I should point out that he doesn’t appear to be misrepresenting the books’ condition, nor is he asking or getting large sums for them. But the remainder of the boilerplate listing for each book, even if not strictly misleading about the item itself, paints an interesting picture of the book-editing process.

For those of you who don’t already know, the rarest form of a published collectible is an uncorrected, unedited, advance proof. These hard to find collectible proofs are only sent to editors or reviewers.

Plus bookstores, parents, in-laws, friends, aunts, uncles, and my landlord. And as for their being sent to editors—at least in my case, the text of TEAIKI had already been fully edited, revised, and copyedited by the time the galleys were produced. I’m sure there are non-fiction books, and maybe a handful of novels by perfectionists, that undergo more substantial changes once in galleys, but they’re hardly “unedited.”

These books are sent to editors, the language is cleaned up, the stories are toned down or eliminated entirely.- many of them are written in (not this one) and then many of the copies are destroyed.

Emphasis mine. I don’t think any editor, proofreader, or author would be too happy about having to make corrections, let alone the sort of freewheeling censorship and wholesale rewrites implied here, in the margins of a bound paperback book. I was sent “page proofs,” identical to what went into the galleys but printed on letter-size paper, so I could make any final revisions. And again, by that time the changes were few and very small, and my editor and copyeditor (only one of each) had long since finished their work.

Finally let me stress that because so very few proof copies are made the price on a rare proof (marked and stamped as such with pre-publishing data etc.) can only go through the roof. (A Harry Botter [sic] proof copy recently sold on Ebay for over $1000- the first edition of the same book is still available in bookstores for around $12).

Well, for one thing, the Harry Potter books are (famously) kept under lock and key and relentlessly embargoed to prevent their contents from leaking out before the publication date, so I’m betting there aren’t a lot of galleys floating around in the first place. For another thing, they’re the most popular books in the world. Somehow I don’t see my ARC of, say, Get in the Game by Cal Ripken, Jr. ever fetching a similar price. Despite the value-added shrinkwrap.

Bid now!! Before it’s to late!!

It’s a paperback copy of a novel you can now purchase in hardcover for a few dollars more!! And it has typos!!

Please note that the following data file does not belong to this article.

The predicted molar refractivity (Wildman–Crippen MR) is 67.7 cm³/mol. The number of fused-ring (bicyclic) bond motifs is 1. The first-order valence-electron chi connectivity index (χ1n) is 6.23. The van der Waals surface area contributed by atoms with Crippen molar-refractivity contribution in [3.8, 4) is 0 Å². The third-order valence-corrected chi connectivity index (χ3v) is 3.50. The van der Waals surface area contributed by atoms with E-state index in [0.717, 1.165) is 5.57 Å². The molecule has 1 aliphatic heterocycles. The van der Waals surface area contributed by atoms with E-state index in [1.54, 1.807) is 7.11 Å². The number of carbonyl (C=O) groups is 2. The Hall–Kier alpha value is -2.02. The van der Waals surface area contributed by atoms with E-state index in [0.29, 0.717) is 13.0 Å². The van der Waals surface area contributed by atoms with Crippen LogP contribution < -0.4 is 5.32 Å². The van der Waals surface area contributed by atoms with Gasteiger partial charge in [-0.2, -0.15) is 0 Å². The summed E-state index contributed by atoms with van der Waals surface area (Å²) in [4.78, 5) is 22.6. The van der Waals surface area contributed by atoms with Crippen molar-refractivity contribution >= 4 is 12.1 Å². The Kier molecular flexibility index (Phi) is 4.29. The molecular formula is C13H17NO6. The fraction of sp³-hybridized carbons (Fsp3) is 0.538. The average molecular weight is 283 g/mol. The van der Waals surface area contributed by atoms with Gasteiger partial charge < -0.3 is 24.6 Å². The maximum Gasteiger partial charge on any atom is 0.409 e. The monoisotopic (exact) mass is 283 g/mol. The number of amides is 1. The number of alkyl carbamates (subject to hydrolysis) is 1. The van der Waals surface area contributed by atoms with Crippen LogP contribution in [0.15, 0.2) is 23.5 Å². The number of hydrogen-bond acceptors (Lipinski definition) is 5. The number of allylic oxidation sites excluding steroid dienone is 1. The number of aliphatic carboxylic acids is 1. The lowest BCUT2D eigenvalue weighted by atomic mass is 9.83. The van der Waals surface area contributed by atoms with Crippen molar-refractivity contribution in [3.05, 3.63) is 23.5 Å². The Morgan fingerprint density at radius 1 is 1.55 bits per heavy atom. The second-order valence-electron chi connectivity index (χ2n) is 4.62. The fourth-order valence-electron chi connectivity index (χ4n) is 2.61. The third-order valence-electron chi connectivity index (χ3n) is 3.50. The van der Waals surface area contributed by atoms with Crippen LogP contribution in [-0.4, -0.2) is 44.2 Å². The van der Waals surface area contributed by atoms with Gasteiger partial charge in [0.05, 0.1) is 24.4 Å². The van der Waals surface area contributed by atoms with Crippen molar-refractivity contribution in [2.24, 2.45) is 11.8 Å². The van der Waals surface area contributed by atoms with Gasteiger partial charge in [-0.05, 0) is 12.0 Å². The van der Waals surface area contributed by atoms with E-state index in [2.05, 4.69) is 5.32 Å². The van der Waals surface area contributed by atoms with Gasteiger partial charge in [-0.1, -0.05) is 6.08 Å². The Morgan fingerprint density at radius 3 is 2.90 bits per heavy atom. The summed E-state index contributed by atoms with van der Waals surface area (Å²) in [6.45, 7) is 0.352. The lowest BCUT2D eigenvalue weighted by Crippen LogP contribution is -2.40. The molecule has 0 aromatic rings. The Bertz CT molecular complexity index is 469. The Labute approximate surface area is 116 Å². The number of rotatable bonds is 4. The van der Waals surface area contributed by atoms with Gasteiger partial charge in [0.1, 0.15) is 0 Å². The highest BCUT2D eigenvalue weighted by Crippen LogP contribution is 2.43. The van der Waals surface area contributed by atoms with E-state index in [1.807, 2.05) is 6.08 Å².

Library of Congress Classifications

When I first saw the copyright page at the front of the finished version of The End as I Know It, I was amused by the Library of Congress subject headings the book had been assigned.

1. Puppeteers—Fiction. 2. Year 2000 date conversion (Computer systems)—Fiction.

The second one came as no surprise, but it had never occurred to me that my book might be pigeonholed as a “puppeteer novel.”

As for the other Y2K fiction, I actually own most of the novels listed, as well as a few others. (This was the first I had heard of Format C:, though.) I sought out and ordered them in 2002 when I started working on TEAIKI. As you might imagine, they were quite affordable on the used-and-remaindered market—I believe one or two of them were selling for literally $.01. The designers at Doubleday did a great job using the covers of several Y2K books as a background for my title page and section heading pages. I’ve at least attempted to read all the pre-millennial novels I own, although a couple proved unreadable. It’s an interesting short-lived subgenre that I may write about in more detail at some point.

But back to the puppeteers. It’s not exactly a rich literary tradition I’ve joined; there are two (2) other books listed in the category. One of them is a romance novel called—wait for it—Heart on a String. The other one is The Furies by Fernanda Eberstadt. Before you read about it on Amazon, take a look at its full set of LOC subject headings, which I must say do a slightly better job than TEAIKI’s classifications at communicating the novel’s content:

Married women--Fiction. Inheritance and succession--Fiction. Interfaith marriage--Fiction. Marital conflict--Fiction. Puppeteers--Fiction. Jewish men--Fiction. Divorce--Fiction. Manhattan (New York, N.Y.)--Fiction.

This thing writes itself!